The Makapansgat pebbleThe Makapansgat pebble, or the pebble of many faces, is a 260-gram jasperite cobble with natural chipping and wear patterns that make it look like a crude rendition of a human face. The pebble is interesting in that it was found some distance from any possible natural source, in the context of Australopithecus africanus remains in South Africa. Though it is definitely not a manufactured object, it has been suggested that some australopithecine, or possibly another hominid, might have recognised it as a symbolic face, in possibly the earliest example of symbolic thinking or aesthetic sense in the human heritage, and brought the pebble back to camp, which would make it a candidate for the oldest known manuport at between 2.5 and 2.9 million years ago. The teacher Wilfred I. Eizman found it in the Makapansgat, a dolerite cave in the Makapan Valley north of Mokopane, Limpopo, South Africa in 1925. Almost 50 years later, Raymond Dart was the first to describe it in 1974.
Text above: Wikipedia
In 1925, explorers of a cave at Makapansgat in South Africa discovered bones of Australopithecus, a predecessor of modern humans who lived there some three million years ago. Associated with the bones was a waterworn reddish brown jasperite pebble, shown here, that bears an uncanny resemblance to a human face.
Text: Kleiner (2009)
The nearest known source of this variety of stone is 20 miles away from the cave. One of the early humans who took refuge in the rock shelter at Makapansgat must have noticed the pebble in a stream bed and, awestruck by the 'face' on the stone, brought it back for safekeeping.
Text: Kleiner (2009)
There is a fascinating story behind the place where the pebble was found. This excellent blog details what happened in the area in relatively recent times:
Moorddrift and Makapansgat
Every time I visit my son in Mokopane (Potgietersrus), I travel past the dead stump of an old camel thorn tree and a small monument. This site is about 40 kilometres North of Mookgophong (Naboomspruit), situated just where the water of the Nylsvlei floodplain drains off into the Mokgalakwena River on its way to the Limpopo River much further North.
Only once have I actually stopped to look at the monument but every time I pass it, my thoughts wander to the events that started here over one and a half centuries ago.
In 1854, Hermanus Potgieter, one of the Voortrekker leaders, and his people made their laager (camp) here on the banks of the river. They had left the Cape Colony, more than a thousand kilometres to the South, when they could no longer tolerate the oppression of British rule and the violence of being forced to share land with the warring Xhosa people with whom they had nothing in common. After a year of trekking over arid land, grassy plains, many rivers and through the bush, they stopped here, maybe hoping that they have found a place to put down their roots in this beautiful and fertile land at the foot of the Waterberg Mountains.
On the other hand, Makapan, the Ndebele chief of the area, saw these strangers invading his domain and decided that they must be driven away. Makapan and his warriors attacked the laager of Hermanus and his people, as well as two other laagers nearby, and killed every man, woman and child. History has it that the babies and small children in the laager were killed by dashing their heads against the camel thorn trees and that Hermanus Potgieter himself was flayed alive. Twenty Eight trekkers were killed and the site became known as Moorddrift (Murder Ford).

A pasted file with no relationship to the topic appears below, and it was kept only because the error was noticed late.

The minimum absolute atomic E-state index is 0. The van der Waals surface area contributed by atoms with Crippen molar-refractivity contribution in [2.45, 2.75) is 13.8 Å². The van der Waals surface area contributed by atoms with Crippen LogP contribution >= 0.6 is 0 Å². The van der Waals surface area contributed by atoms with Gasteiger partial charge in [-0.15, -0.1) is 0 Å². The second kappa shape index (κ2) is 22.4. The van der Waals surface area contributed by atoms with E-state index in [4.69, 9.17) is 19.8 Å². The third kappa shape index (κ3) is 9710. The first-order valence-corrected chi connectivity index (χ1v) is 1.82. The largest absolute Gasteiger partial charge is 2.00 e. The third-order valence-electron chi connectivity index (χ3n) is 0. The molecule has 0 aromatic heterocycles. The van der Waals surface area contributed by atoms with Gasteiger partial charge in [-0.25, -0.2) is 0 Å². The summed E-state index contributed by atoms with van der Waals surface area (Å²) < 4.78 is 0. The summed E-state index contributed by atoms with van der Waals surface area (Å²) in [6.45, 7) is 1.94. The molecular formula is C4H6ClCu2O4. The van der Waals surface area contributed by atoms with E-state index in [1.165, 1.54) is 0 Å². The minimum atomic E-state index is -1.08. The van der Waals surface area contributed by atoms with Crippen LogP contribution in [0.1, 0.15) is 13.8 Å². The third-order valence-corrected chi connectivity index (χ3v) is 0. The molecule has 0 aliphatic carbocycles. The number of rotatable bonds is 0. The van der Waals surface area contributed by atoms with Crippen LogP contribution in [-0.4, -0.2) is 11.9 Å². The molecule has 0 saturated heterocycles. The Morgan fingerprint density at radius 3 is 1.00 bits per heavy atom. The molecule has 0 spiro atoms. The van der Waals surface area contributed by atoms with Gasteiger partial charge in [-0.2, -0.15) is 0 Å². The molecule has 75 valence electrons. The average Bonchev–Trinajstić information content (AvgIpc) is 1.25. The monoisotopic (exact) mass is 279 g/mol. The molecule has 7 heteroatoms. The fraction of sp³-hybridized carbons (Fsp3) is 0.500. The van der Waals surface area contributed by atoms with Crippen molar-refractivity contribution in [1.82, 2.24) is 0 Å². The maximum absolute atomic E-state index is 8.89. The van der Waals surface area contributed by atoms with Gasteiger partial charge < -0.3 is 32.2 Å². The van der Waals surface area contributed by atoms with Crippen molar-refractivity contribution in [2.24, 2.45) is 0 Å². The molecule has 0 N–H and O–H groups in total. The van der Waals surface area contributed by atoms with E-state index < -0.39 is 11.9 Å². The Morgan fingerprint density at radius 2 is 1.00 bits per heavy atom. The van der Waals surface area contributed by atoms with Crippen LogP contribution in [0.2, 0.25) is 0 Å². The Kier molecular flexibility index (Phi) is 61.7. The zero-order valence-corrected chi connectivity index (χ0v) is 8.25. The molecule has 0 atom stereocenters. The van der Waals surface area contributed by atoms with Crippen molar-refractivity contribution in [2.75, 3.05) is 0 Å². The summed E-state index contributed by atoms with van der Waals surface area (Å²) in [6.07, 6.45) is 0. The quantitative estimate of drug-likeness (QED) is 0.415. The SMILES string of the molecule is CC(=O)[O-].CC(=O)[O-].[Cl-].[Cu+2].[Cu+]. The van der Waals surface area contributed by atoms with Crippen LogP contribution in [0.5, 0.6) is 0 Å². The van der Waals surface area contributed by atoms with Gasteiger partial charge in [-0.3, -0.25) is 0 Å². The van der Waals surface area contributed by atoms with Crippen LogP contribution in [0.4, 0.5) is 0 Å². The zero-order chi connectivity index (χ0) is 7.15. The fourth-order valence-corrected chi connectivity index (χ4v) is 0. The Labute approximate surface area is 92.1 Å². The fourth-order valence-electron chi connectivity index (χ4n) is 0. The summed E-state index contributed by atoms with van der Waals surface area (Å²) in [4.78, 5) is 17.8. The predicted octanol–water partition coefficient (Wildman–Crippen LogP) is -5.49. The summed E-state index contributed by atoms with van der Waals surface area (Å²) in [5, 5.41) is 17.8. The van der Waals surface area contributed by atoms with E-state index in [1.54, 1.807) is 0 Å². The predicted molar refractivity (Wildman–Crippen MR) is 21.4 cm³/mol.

Other Voortrekkers on their way North came upon the carnage left by Makapan and his men. After burying their fellow trekkers, they banded together and rode against Makapan to avenge the killings. Makapan and his followers fled before them up a valley to the Northeast of what is today Mokopane, and took refuge in a gigantic cavern to escape the wrath of the avengers. This cavern was fronted by a rocky precipice and there was no way that the trekkers could get to Makapan and his people.
The trekkers then blockaded the entrance to the cavern over a period of 29 days and by the time they stormed the cavern, very few warriors were strong enough to resist the avenging trekkers. It is estimated that more than two thousand of Makapan's people died in that cavern from hunger and thirst. The skeletons and bones remained in the cave for many years and it is told that the local witchdoctors made good use of this easy source of human bones to brew strong muti (medicine)! Eventually the skeletons and bones were removed and the cavern was officially named Historic Cave, but it is still spoken of by its popular name, Makapansgat (Makapan's Cave). Some of the skulls even ended up in the Royal College of Surgeons' Museum in London.
The Moordrif monument is accessible to anybody who cares to stop along the road and visit it, but Makapansgat is not open to casual visitors and for a very good reason. In 1936 it was proclaimed a national monument, not only because of Makapan and the trekkers, but mostly because of its importance as an archaeological and paleontological site. Evidence has been found that this cave, and others in Makapan's Valley, had been inhabited for over three million years; that is from Ape-Man to Iron Age Man to Modern Man. Many skulls, fossils and artefacts of both human, animal and plant origin have been found and retrieved, and many more remain, waiting to be retrieved and investigated.
- Kleiner F., 2009: Gardner's Art through the Ages: The Western Perspective, Wadsworth Publishing